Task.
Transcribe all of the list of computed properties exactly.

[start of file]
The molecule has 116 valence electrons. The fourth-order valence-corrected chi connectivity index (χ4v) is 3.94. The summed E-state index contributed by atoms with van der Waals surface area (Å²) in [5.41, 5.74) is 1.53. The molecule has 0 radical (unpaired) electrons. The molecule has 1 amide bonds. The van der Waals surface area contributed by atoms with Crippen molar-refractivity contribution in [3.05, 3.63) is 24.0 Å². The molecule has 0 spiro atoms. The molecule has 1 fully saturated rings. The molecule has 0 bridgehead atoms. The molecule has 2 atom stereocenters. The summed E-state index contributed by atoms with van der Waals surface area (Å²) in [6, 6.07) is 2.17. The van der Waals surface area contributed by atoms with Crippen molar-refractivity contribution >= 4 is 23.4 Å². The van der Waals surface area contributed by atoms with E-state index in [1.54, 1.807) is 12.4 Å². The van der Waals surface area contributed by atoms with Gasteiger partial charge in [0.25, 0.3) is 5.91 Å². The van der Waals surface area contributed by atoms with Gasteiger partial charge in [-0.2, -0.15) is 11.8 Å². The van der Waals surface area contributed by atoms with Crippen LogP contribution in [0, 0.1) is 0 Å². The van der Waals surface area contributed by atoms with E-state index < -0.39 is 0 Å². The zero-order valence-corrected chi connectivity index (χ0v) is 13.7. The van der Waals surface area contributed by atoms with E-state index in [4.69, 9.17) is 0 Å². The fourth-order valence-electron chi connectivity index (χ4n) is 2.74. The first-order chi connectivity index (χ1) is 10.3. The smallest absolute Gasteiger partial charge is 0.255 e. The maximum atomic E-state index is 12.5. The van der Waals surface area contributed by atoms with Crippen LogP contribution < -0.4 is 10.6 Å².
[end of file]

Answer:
The molecule has 116 valence electrons. The fourth-order valence-corrected chi connectivity index (χ4v) is 3.94. The summed E-state index contributed by atoms with van der Waals surface area (Å²) in [5.41, 5.74) is 1.53. The molecule has 0 radical (unpaired) electrons. The molecule has 1 amide bonds. The van der Waals surface area contributed by atoms with Crippen molar-refractivity contribution in [3.05, 3.63) is 24.0 Å². The molecule has 0 spiro atoms. The molecule has 1 fully saturated rings. The molecule has 0 bridgehead atoms. The molecule has 2 atom stereocenters. The summed E-state index contributed by atoms with van der Waals surface area (Å²) in [6, 6.07) is 2.17. The van der Waals surface area contributed by atoms with Crippen molar-refractivity contribution >= 4 is 23.4 Å². The van der Waals surface area contributed by atoms with E-state index in [1.54, 1.807) is 12.4 Å². The van der Waals surface area contributed by atoms with Gasteiger partial charge in [0.25, 0.3) is 5.91 Å². The van der Waals surface area contributed by atoms with Gasteiger partial charge in [-0.2, -0.15) is 11.8 Å². The van der Waals surface area contributed by atoms with Crippen LogP contribution in [0, 0.1) is 0 Å². The van der Waals surface area contributed by atoms with E-state index < -0.39 is 0 Å². The zero-order valence-corrected chi connectivity index (χ0v) is 13.7. The van der Waals surface area contributed by atoms with E-state index in [4.69, 9.17) is 0 Å². The fourth-order valence-electron chi connectivity index (χ4n) is 2.74. The first-order chi connectivity index (χ1) is 10.3. The smallest absolute Gasteiger partial charge is 0.255 e. The maximum atomic E-state index is 12.5. The van der Waals surface area contributed by atoms with Crippen LogP contribution < -0.4 is 10.6 Å².